Are you still able to have off-bike pursuits at this level or does that get sacrificed?
One of my big hobbies right now is brewing beer. It fills the kitchen with the great smells of malted barley and hops. My all-time favorite creation is my Beehive Brown Ale. It's like a brown ale but a bit heavier, and it's brewed with three pounds of raw Colorado honey. That recipe I made myself from scratch, with a bit of help from a guy in a brew store when we were just talking about ingredients. It turned out actually drinkable.
Well, that dispels the notion that pro cyclists don't drink beer.
Everything in moderation, even moderation—that's the motto. A lot of guys have a beer with dinner during the Tour. It's carbohydrates, man.
Any idea how the life of a pro cyclist now compares with your dad's era?
I can't imagine when my dad was a pro. Now I can talk with my girlfriend on Skype and keep in touch no matter where we are in the world. We have the Internet and portable DVD players. I don't know how guys stayed sane when they were in Europe alone or at a stage race and all you had was TV in some other language. That must've been horrible.
Your grandfather attributed some of your dad's success to the massages he gave him. Your dad is a masseur as well. So has he carried on the family tradition?
Oh yeah. At the Tour of California this year my dad came to visit in the hotel and ask if I needed a massage. I never told the guys on the team, but I actually got two massages in one night, one from a soigneur on the team and one from my dad.
The Stetina Solution
The simplest way ever to plan your training:
"I often do two days hard, one day easy. This is a good general go-to plan. It gives you more and more fitness over time, while still giving you ample time to recover and relax mentally. For example, I will do a four-hour ride with hard climbing or specific intervals, then a five-hour ride the next day , just endurance or maybe some short, hard time-trial work. Then I'll take a fun day to absorb the work I've done. You can't get stronger with out resting!"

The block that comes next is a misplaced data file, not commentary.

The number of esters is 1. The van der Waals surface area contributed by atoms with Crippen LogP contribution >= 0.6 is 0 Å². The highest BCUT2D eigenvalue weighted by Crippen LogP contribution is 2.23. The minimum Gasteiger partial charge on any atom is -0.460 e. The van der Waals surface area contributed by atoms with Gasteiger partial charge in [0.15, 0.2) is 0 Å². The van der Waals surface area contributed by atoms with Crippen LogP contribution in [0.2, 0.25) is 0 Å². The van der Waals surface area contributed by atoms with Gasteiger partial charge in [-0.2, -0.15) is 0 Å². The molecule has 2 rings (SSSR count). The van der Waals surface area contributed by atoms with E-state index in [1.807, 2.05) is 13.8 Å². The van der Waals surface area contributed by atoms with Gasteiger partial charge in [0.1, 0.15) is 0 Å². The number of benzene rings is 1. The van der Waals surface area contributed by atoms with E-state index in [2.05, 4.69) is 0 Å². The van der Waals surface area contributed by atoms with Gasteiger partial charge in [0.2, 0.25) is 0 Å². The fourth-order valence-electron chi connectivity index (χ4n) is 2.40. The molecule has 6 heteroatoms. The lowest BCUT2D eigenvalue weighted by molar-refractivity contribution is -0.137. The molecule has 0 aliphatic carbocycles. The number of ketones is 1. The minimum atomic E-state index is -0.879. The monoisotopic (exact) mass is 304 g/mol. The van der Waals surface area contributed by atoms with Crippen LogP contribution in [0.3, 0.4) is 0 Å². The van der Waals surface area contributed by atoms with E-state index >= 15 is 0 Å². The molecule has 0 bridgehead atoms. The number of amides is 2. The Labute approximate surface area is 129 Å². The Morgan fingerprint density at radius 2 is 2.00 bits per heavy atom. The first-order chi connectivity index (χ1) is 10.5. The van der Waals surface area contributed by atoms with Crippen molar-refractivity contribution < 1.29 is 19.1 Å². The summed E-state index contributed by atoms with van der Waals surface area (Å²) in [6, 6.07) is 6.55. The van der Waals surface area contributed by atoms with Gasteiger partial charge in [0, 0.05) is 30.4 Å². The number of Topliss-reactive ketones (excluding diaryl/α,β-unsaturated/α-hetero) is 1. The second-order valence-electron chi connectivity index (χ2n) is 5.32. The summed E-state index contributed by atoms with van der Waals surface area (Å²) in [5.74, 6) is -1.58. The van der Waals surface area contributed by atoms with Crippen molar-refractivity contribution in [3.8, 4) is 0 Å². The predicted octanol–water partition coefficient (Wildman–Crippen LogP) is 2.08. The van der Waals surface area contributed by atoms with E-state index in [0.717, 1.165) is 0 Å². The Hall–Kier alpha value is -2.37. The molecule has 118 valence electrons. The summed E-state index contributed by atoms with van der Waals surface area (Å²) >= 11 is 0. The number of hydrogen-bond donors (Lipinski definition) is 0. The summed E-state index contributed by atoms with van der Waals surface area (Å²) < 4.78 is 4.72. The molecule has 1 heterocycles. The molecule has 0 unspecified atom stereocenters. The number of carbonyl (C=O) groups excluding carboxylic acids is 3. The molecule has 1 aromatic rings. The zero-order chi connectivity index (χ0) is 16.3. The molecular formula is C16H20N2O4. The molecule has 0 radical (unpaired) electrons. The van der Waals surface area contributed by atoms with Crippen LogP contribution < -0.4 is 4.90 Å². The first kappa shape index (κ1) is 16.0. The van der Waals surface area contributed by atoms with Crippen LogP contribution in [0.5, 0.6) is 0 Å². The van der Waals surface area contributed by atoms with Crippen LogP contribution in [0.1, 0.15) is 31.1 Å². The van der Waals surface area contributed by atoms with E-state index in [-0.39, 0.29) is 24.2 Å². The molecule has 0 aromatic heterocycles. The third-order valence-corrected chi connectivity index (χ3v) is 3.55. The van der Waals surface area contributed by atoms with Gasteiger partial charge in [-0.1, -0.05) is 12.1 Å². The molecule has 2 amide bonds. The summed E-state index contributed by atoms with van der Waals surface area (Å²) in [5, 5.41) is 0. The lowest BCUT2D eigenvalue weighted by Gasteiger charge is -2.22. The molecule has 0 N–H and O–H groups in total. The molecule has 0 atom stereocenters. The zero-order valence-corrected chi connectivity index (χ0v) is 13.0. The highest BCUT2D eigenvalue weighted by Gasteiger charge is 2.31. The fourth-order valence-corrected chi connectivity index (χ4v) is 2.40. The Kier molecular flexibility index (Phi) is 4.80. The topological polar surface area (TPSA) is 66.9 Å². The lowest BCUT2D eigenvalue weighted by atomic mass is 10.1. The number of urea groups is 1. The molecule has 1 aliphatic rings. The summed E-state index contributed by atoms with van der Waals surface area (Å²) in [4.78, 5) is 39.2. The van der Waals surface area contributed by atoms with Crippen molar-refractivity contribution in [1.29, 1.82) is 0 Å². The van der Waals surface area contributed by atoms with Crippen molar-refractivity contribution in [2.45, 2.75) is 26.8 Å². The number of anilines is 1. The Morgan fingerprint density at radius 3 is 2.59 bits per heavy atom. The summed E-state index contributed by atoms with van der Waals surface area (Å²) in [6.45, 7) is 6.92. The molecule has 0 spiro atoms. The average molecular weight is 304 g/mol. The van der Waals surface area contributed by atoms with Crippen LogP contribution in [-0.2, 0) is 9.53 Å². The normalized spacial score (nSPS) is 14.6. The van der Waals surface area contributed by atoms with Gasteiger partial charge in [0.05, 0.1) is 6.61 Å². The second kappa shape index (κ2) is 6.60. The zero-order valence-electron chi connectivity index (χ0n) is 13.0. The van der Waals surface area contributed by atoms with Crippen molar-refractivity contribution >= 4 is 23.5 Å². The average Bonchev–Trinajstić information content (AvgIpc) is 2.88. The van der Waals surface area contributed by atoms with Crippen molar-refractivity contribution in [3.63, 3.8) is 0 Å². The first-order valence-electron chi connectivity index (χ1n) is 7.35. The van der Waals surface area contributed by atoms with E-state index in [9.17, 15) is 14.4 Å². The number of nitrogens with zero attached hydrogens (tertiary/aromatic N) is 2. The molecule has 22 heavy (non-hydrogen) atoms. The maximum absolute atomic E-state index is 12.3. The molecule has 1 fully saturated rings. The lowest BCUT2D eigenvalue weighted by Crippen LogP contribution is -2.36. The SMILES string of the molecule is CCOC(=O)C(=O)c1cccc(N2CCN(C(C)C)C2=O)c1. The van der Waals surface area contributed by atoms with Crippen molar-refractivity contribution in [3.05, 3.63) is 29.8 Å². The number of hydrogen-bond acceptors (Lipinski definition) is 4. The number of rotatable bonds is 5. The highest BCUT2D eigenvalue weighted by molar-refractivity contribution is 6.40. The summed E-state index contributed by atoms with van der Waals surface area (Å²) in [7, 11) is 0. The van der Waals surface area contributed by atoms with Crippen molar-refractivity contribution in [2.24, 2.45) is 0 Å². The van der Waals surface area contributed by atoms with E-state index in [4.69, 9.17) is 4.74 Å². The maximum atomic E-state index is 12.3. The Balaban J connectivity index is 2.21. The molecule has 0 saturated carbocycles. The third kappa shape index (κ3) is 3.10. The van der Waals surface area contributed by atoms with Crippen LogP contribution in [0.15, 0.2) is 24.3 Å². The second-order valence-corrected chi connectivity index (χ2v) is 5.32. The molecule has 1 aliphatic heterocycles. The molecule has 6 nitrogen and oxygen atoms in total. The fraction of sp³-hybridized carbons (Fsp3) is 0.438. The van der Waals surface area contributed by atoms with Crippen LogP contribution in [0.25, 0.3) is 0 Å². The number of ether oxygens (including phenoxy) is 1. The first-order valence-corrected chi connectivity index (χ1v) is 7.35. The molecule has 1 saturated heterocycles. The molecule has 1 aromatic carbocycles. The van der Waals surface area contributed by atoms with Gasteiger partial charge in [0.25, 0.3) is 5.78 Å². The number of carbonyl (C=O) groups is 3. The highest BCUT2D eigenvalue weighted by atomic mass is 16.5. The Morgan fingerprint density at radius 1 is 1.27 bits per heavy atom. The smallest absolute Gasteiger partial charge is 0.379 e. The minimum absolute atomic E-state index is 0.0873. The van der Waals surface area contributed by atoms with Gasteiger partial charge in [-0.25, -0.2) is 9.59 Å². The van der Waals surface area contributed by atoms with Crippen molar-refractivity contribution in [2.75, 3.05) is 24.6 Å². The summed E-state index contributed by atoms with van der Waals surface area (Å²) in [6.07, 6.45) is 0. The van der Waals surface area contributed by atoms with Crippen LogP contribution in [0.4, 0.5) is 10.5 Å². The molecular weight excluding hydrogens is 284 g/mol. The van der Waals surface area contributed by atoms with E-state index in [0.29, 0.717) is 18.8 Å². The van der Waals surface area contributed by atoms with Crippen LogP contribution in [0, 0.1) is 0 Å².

The evening before the U.S. professional cycling championship in Greenville, South Carolina—a 112-mile odyssey with multiple passes up the notorious Paris Mountain—Ben King called his coach for advice. USA Cycling's Jim Miller said, "You have to be patient." Instead, King, a founding member of the LiveStrong developmental squad, initiated an attack just a half-mile after the start.
After the first of four trips up Paris Mountain, the three-man breakaway was more than 17 minutes ahead of a talent-stacked and hungry pro field containing Tour de France vets such as George Hincapie and Levi Leipheimer.
King says he initially wanted to make the break stick as long as possible just so his teammates back in the pack could avoid working hard while others were forced to chase—and to keep Miller from wringing his neck.
He eventually shed his conspirators on the last trip up Paris Mountain and rode the final 40 miles alone, finishing 90 seconds ahead of a chase group. With the win, the 21-year-old, who also claimed the under-23 criterium and road-race national titles earlier in the year, became the youngest professional racer to don the professional stars and stripes jersey—beating Lance Armstrong by four months.
"He's got a work ethic that's nuts," says King's father, Mark, a former elite-level amateur who introduced his son to racing at 14. "He was a straight-A student, top five in his class in high school, and on the honor roll through two years of college at Virginia Tech."
Though King gave up school to pursue racing full-time, he's still diligently writing essays— in 2011, as a member of Lance Armstrong's RadioShack team, he plans to file regular dispatches about life in the ProTour ranks.